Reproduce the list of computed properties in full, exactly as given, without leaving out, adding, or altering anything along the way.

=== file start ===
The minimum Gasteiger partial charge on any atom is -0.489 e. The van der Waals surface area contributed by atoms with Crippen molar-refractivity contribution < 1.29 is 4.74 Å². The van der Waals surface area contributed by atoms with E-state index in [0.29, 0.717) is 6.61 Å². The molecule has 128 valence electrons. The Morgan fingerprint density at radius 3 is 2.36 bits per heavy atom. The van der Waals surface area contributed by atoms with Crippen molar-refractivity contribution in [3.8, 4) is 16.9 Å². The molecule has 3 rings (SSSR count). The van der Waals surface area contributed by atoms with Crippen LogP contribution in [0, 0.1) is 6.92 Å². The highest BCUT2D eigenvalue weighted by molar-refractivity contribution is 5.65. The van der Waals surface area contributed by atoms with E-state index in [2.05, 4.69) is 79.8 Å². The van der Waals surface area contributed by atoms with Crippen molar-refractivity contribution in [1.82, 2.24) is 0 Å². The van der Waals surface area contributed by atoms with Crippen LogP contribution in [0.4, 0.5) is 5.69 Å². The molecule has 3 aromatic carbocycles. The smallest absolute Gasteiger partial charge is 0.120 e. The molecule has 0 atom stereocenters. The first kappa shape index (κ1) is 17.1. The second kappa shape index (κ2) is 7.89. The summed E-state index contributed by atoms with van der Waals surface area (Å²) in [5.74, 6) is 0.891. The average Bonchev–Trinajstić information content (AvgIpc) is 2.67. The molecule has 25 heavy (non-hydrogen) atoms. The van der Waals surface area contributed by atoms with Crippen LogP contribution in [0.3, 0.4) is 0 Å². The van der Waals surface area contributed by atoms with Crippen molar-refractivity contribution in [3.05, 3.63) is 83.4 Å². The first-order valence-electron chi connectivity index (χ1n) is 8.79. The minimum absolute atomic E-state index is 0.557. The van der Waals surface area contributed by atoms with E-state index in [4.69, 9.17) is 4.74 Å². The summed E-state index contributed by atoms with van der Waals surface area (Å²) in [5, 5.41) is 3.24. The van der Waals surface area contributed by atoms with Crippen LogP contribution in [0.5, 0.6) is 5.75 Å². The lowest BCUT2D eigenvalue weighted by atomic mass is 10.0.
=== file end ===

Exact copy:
The minimum Gasteiger partial charge on any atom is -0.489 e. The van der Waals surface area contributed by atoms with Crippen molar-refractivity contribution < 1.29 is 4.74 Å². The van der Waals surface area contributed by atoms with E-state index in [0.29, 0.717) is 6.61 Å². The molecule has 128 valence electrons. The Morgan fingerprint density at radius 3 is 2.36 bits per heavy atom. The van der Waals surface area contributed by atoms with Crippen molar-refractivity contribution in [3.8, 4) is 16.9 Å². The molecule has 3 rings (SSSR count). The van der Waals surface area contributed by atoms with Crippen LogP contribution in [0, 0.1) is 6.92 Å². The highest BCUT2D eigenvalue weighted by molar-refractivity contribution is 5.65. The van der Waals surface area contributed by atoms with E-state index in [2.05, 4.69) is 79.8 Å². The van der Waals surface area contributed by atoms with Crippen molar-refractivity contribution in [1.82, 2.24) is 0 Å². The van der Waals surface area contributed by atoms with Crippen LogP contribution in [0.4, 0.5) is 5.69 Å². The molecule has 3 aromatic carbocycles. The smallest absolute Gasteiger partial charge is 0.120 e. The molecule has 0 atom stereocenters. The first kappa shape index (κ1) is 17.1. The second kappa shape index (κ2) is 7.89. The summed E-state index contributed by atoms with van der Waals surface area (Å²) in [5.74, 6) is 0.891. The average Bonchev–Trinajstić information content (AvgIpc) is 2.67. The molecule has 25 heavy (non-hydrogen) atoms. The van der Waals surface area contributed by atoms with Crippen LogP contribution in [0.3, 0.4) is 0 Å². The van der Waals surface area contributed by atoms with Crippen molar-refractivity contribution in [3.05, 3.63) is 83.4 Å². The first-order valence-electron chi connectivity index (χ1n) is 8.79. The minimum absolute atomic E-state index is 0.557. The van der Waals surface area contributed by atoms with E-state index in [4.69, 9.17) is 4.74 Å². The summed E-state index contributed by atoms with van der Waals surface area (Å²) in [5, 5.41) is 3.24. The van der Waals surface area contributed by atoms with Crippen LogP contribution in [0.5, 0.6) is 5.75 Å². The lowest BCUT2D eigenvalue weighted by atomic mass is 10.0.